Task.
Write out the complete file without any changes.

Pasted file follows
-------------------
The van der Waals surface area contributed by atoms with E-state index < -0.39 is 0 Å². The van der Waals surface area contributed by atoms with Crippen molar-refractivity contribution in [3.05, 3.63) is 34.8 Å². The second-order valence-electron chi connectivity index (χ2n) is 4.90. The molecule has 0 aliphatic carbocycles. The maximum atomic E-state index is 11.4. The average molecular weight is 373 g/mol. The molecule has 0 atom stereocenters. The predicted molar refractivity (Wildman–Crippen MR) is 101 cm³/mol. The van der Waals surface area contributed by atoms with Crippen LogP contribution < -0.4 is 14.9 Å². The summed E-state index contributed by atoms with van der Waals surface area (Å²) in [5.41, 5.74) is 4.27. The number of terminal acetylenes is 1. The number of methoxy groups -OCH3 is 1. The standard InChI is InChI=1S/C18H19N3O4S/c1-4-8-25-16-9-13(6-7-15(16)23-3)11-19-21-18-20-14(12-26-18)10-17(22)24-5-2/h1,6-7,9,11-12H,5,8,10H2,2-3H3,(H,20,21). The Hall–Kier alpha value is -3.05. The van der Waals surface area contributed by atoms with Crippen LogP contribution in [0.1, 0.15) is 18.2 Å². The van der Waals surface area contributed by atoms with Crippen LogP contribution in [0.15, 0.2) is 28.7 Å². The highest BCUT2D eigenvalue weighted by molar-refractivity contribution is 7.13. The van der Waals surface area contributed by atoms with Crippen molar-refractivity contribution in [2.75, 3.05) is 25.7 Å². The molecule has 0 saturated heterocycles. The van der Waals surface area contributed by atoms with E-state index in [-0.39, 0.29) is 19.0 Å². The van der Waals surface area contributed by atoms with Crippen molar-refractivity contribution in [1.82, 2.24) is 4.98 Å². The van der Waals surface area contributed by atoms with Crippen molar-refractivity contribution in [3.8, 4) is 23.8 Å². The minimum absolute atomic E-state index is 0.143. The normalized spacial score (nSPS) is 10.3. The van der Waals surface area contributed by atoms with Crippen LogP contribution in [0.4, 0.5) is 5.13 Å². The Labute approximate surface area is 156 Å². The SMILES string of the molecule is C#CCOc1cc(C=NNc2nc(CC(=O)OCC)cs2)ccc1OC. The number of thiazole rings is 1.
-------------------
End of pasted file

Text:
The van der Waals surface area contributed by atoms with E-state index < -0.39 is 0 Å². The van der Waals surface area contributed by atoms with Crippen molar-refractivity contribution in [3.05, 3.63) is 34.8 Å². The second-order valence-electron chi connectivity index (χ2n) is 4.90. The molecule has 0 aliphatic carbocycles. The maximum atomic E-state index is 11.4. The average molecular weight is 373 g/mol. The molecule has 0 atom stereocenters. The predicted molar refractivity (Wildman–Crippen MR) is 101 cm³/mol. The van der Waals surface area contributed by atoms with Crippen LogP contribution < -0.4 is 14.9 Å². The summed E-state index contributed by atoms with van der Waals surface area (Å²) in [5.41, 5.74) is 4.27. The number of terminal acetylenes is 1. The number of methoxy groups -OCH3 is 1. The standard InChI is InChI=1S/C18H19N3O4S/c1-4-8-25-16-9-13(6-7-15(16)23-3)11-19-21-18-20-14(12-26-18)10-17(22)24-5-2/h1,6-7,9,11-12H,5,8,10H2,2-3H3,(H,20,21). The Hall–Kier alpha value is -3.05. The van der Waals surface area contributed by atoms with Crippen LogP contribution in [0.1, 0.15) is 18.2 Å². The van der Waals surface area contributed by atoms with Crippen LogP contribution in [0.15, 0.2) is 28.7 Å². The highest BCUT2D eigenvalue weighted by molar-refractivity contribution is 7.13. The van der Waals surface area contributed by atoms with Crippen molar-refractivity contribution in [2.75, 3.05) is 25.7 Å². The molecule has 0 saturated heterocycles. The van der Waals surface area contributed by atoms with E-state index in [-0.39, 0.29) is 19.0 Å². The van der Waals surface area contributed by atoms with Crippen molar-refractivity contribution in [1.82, 2.24) is 4.98 Å². The van der Waals surface area contributed by atoms with Crippen molar-refractivity contribution in [3.8, 4) is 23.8 Å². The minimum absolute atomic E-state index is 0.143. The normalized spacial score (nSPS) is 10.3. The van der Waals surface area contributed by atoms with Crippen LogP contribution in [0.4, 0.5) is 5.13 Å². The Labute approximate surface area is 156 Å². The SMILES string of the molecule is C#CCOc1cc(C=NNc2nc(CC(=O)OCC)cs2)ccc1OC. The number of thiazole rings is 1.